Using both 2008 and 2009 as the shock years yields similar effects. The standard deviation in random effects on the interaction term is 0.039; that of the pooled effect 0.026.

  26. 26.

    We do not use random slopes in this table to avoid over-fitting problems.

  27. 27.

    Recall that the EU budget amounts to less than 1 percent of EU GDP, while the average member state controls over 40 per cent of its GDP.

  28. 28.

    Our modeling approach is more transparent than fitting a single multilevel model where the unit of analysis is the sector-year-region and regions are nested within countries.

  29. 29.

    As before, we restrict the sample to countries with at least four NUTS-2 regions.

  30. 30.

    For simplicity, we only present coefficients for years 2006 through 2011; years before and after display similar patterns.

  31. 31.

    It was not until the 2012 Euro crisis that the ECB used unorthodox policies to supply credit.

  32. 32.

    These calculations do not account for trade within a country across its own internal NUTS-2 regions, or intra-regional trade. Rather, we focus here on extra-country trade, which is the type of trade suggested in the Frankel-Rose hypothesis. Willett et al. (2010) report that intra-Eurozone trade as a percentage of GDP grew from 25 per cent in the mid-1990s to over 40 per cent by 2000, further illustrating the importance of this trade for the overall economy of the Eurozone.

  33. 33.

    On the relationship between regional economic decline and support for Brexit, see Colantone and Stanig (2018a).

  34. 34.

    At the same time U.S. imports of European wine remained strong, thus weakening the blow to the French and Italian wine industries.

  35. 35.

    Data obtained from on August 4, 2020.

  36. 36.

    Our findings may also lend insight into the languid attempts to implement a European Unemployment Benefits Scheme (EUBS). Asymmetric shocks may not have generated as much tension across the EU as feared, the financial crisis of 2008-9 did not contribute to demand for the inter-state transfers a EUBS would provide.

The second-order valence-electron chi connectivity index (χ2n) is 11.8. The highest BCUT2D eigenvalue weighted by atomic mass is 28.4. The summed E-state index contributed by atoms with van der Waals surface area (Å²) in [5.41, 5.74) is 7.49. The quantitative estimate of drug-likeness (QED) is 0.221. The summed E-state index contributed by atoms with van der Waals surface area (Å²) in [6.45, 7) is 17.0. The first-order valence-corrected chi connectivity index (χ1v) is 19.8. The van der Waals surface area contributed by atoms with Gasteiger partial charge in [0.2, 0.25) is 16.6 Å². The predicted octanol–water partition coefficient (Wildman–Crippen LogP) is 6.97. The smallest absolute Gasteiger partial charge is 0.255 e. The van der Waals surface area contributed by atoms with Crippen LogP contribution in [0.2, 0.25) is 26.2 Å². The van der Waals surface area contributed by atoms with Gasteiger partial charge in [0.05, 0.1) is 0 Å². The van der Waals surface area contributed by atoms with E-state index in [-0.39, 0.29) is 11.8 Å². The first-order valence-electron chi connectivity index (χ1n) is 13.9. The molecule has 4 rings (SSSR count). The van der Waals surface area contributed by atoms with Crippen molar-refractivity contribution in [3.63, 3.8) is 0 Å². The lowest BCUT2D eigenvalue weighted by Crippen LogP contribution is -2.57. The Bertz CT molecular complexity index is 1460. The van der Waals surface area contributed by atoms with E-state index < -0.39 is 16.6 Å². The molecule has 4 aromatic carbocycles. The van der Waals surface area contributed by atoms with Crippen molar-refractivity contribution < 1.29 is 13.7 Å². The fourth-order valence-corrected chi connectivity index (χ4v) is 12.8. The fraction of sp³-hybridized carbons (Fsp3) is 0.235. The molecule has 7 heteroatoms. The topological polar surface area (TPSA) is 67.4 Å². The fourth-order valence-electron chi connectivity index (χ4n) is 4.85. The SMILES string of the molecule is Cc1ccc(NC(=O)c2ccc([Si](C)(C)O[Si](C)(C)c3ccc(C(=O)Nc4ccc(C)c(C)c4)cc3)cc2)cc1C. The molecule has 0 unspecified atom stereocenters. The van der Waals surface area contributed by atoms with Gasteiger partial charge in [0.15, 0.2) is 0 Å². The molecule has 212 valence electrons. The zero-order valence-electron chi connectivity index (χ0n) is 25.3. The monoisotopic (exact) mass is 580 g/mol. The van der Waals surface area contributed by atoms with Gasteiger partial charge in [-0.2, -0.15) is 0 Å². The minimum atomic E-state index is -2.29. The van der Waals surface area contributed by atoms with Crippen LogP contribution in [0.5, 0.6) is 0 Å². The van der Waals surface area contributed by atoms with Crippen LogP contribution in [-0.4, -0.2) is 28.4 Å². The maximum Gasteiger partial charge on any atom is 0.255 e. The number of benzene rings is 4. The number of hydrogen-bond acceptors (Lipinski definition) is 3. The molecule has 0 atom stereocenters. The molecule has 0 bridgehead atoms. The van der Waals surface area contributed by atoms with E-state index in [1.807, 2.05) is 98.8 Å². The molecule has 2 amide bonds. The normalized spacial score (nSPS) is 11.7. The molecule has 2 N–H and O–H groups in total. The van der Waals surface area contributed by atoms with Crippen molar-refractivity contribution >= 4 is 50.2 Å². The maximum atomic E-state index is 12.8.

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We thank Friederike Kelle, Axel Dreher, three anonymous referees, and the participants at the IC3JM workshop (2014), the Center for European Studies conference (2016), and the International Political Economy Society conference (2016) for helpful comments. Flaherty acknowledges that this material is based in part upon work supported by the National Science Foundation Graduate Research Fellowship Program under Grant No. 2018241622. Any opinions, findings, and conclusions or recommendations expressed in this material are those of the author(s) and do not necessarily reflect the views of the National Science Foundation. Rogowski is grateful for research funding from New York University, Abu Dhabi. Weldzius gratefully acknowledges support from Washington University in St. Louis and the Niehaus Center for Globalization and Governance at Princeton University. We alone remain responsible for any errors or omissions.

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Peritz, L., Weldzius, R., Rogowski, R. et al. Enduring the great recession: Economic integration in the European Union. Rev Int Organ (2021).

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  • European integration
  • Asymmetric shock
  • Optimum currency area

JEL Classification

  • F15
  • F33
  • F36
  • F45
  • F53